Interest remains high in growing hemp in the third year of Wisconsin’s industrial hemp pilot program.
But the number of farmers exiting the program is just as high this year.
About 50% of both hemp growers and processors in 2020 are returning licensees and 50% are new licensees, according to Brian Kuhn, director of the Wisconsin Department of Agriculture, Trade and Consumer Protection’s Plant Industry Bureau.
“There’s still a high level of interest in this,” Kuhn said during the Board of Agriculture, Trade and Consumer Protection’s May 14 meeting. “I just think some of the word is getting out that this isn’t the way you’re going to make a million dollars. The reality is the marketplace is still evolving and growing and developing across the country.
“Those factors have brought a little reality check to the exuberance that was coming into the hemp arena.”
The hemp industry in the state has grown from 185 growers and 82 processors in 2018, the first year of the state’s industrial hemp pilot program, to 1,251 growers and 560 processors in Year 2.
“We saw a tremendous increase last year,” Kuhn said. “We’re seeing a flattening of that dramatic growth.”
In 2020, Wisconsin has 1,128 registered growers and 536 processors.
Registered acreage is up to 9,430, up from 5,000 a year ago, and hemp is expected to be grown in all 72 Wisconsin counties this year.
Kuhn said part of the reason for the turnover might be due to the difficulty farmers had in finding a market for their crop. Feedback from other states growing industrial hemp shows there was a lot of hemp in the marketplace last year, he said.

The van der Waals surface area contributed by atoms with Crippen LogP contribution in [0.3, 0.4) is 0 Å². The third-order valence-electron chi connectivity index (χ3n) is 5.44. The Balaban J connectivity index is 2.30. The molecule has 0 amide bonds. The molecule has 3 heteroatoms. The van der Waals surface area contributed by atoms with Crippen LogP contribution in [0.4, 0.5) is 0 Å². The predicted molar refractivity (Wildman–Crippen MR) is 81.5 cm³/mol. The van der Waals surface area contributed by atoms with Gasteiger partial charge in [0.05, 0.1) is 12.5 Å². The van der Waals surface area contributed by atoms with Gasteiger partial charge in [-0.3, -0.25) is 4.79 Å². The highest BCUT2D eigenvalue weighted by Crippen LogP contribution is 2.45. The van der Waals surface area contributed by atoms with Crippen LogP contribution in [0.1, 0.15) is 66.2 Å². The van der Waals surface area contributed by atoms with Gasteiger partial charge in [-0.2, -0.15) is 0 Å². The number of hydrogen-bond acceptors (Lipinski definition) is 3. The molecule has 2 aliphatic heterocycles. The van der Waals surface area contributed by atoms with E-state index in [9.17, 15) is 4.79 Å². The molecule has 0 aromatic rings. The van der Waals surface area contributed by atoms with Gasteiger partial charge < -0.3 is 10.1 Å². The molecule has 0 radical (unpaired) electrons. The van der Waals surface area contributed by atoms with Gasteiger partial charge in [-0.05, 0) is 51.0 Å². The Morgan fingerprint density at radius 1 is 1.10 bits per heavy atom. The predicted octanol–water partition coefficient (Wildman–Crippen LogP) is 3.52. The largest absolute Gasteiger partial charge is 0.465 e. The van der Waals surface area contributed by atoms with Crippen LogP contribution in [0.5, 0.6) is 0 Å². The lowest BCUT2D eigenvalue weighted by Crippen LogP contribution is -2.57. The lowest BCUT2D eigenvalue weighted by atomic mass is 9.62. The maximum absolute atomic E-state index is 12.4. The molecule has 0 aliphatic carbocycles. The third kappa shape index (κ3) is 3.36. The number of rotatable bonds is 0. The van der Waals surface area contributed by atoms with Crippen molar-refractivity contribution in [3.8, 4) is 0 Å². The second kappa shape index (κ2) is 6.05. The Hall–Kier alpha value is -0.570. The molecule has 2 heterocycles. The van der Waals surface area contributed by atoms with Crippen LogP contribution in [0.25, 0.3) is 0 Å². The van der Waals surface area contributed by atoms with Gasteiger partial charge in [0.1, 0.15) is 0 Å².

“We had a lot of growers grow a lot of hemp last year that they didn’t have a market for and couldn’t find a market for and are still struggling to sell that crop,” Kuhn said. “We’re not the only state in that situation. There was way more hemp available than there were markets to sell into.”
With the legislation that created the state’s industrial hemp pilot project program, the 2017 Wisconsin Act 100, set to expire July 1, Kuhn said DATCP is currently working on a new emergency rule that must be in place by that date.
Kuhn said the new emergency rule will likely have minimal changes from what is currently in place.
The 2018 Farm Bill provided the blueprint for the U.S. Department of Agriculture to develop rules for domestic hemp production, moving the crop from the pilot research program model to a commodity production program model, and DATCP will need to bring it’s rules in line with that program after this growing season.
“The hemp program, year by year, gets a little clearer,” Kuhn said. “The program is getting a little more stable, so our growers know what they’re getting into.”
Wisconsin was once a leading producer of industrial hemp, primarily for rope production, until it was prohibited in 1938. By the 1950s, much of the infrastructure that existed for turning hemp fiber into rope was gone, Kuhn said. Today, most farmers are growing hemp for CBD, a cannabinol like THC in marijuana. Plants grown for cannabinoids present different challenges than those grown for fiber, Kuhn said.
“We do have a really long history of producing hemp in the state,” Kuhn said. “But the CBD crops have a propensity to get hot (when the THC content rises above 0.3%) as the season continues.
“That’s where the risk comes in for growers. (CBD) is the focal point right now. That’s where people see the dollars, the way to make money right now is on the CBD side.”
Kuhn said the industry could see a return to fiber, but there are challenges in redeveloping that infrastructure along the way.
“I would say the long-term more stable agricultural commodity appears that it will be hemp fiber, but all of that infrastructure, all those markets, has to be reconstructed,” he said. “We’re on an evolutionary path down that track.
“CBD will still be there, but that’s a challenging area.”